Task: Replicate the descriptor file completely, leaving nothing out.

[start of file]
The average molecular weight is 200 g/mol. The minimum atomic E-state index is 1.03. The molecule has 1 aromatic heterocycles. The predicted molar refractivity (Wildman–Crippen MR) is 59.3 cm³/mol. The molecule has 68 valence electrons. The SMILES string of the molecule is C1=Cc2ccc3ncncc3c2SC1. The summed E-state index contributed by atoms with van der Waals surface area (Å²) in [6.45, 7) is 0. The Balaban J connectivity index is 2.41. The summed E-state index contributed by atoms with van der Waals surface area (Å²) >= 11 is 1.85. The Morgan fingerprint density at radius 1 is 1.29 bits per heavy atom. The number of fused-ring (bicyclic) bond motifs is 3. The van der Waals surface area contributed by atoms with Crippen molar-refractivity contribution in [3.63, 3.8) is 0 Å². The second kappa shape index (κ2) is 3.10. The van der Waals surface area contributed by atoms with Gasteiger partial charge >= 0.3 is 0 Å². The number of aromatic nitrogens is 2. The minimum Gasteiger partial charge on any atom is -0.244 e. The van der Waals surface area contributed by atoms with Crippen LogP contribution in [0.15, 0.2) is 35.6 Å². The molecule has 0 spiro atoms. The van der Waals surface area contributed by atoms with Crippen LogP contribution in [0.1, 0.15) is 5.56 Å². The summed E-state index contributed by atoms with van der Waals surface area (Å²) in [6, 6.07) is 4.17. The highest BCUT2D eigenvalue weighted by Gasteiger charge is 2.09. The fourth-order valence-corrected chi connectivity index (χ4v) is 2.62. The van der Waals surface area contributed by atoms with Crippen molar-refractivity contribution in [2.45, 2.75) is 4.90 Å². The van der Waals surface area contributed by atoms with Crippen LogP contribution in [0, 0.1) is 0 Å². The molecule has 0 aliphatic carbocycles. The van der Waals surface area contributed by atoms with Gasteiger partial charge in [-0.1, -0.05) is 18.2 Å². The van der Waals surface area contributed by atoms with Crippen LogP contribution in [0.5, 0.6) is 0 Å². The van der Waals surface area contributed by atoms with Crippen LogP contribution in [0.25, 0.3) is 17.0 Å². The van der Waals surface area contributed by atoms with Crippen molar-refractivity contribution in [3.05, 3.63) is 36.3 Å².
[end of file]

The average molecular weight is 200 g/mol. The minimum atomic E-state index is 1.03. The molecule has 1 aromatic heterocycles. The predicted molar refractivity (Wildman–Crippen MR) is 59.3 cm³/mol. The molecule has 68 valence electrons. The SMILES string of the molecule is C1=Cc2ccc3ncncc3c2SC1. The summed E-state index contributed by atoms with van der Waals surface area (Å²) in [6.45, 7) is 0. The Balaban J connectivity index is 2.41. The summed E-state index contributed by atoms with van der Waals surface area (Å²) >= 11 is 1.85. The Morgan fingerprint density at radius 1 is 1.29 bits per heavy atom. The number of fused-ring (bicyclic) bond motifs is 3. The van der Waals surface area contributed by atoms with Crippen molar-refractivity contribution in [3.63, 3.8) is 0 Å². The second kappa shape index (κ2) is 3.10. The van der Waals surface area contributed by atoms with Gasteiger partial charge >= 0.3 is 0 Å². The number of aromatic nitrogens is 2. The minimum Gasteiger partial charge on any atom is -0.244 e. The van der Waals surface area contributed by atoms with Crippen LogP contribution in [0.15, 0.2) is 35.6 Å². The molecule has 0 spiro atoms. The van der Waals surface area contributed by atoms with Crippen LogP contribution in [0.1, 0.15) is 5.56 Å². The summed E-state index contributed by atoms with van der Waals surface area (Å²) in [6, 6.07) is 4.17. The highest BCUT2D eigenvalue weighted by Gasteiger charge is 2.09. The fourth-order valence-corrected chi connectivity index (χ4v) is 2.62. The van der Waals surface area contributed by atoms with Crippen molar-refractivity contribution in [2.45, 2.75) is 4.90 Å². The van der Waals surface area contributed by atoms with Crippen LogP contribution in [0, 0.1) is 0 Å². The molecule has 0 aliphatic carbocycles. The van der Waals surface area contributed by atoms with Gasteiger partial charge in [-0.1, -0.05) is 18.2 Å². The van der Waals surface area contributed by atoms with Crippen LogP contribution in [0.5, 0.6) is 0 Å². The van der Waals surface area contributed by atoms with Crippen LogP contribution in [0.25, 0.3) is 17.0 Å². The van der Waals surface area contributed by atoms with Crippen molar-refractivity contribution in [3.05, 3.63) is 36.3 Å².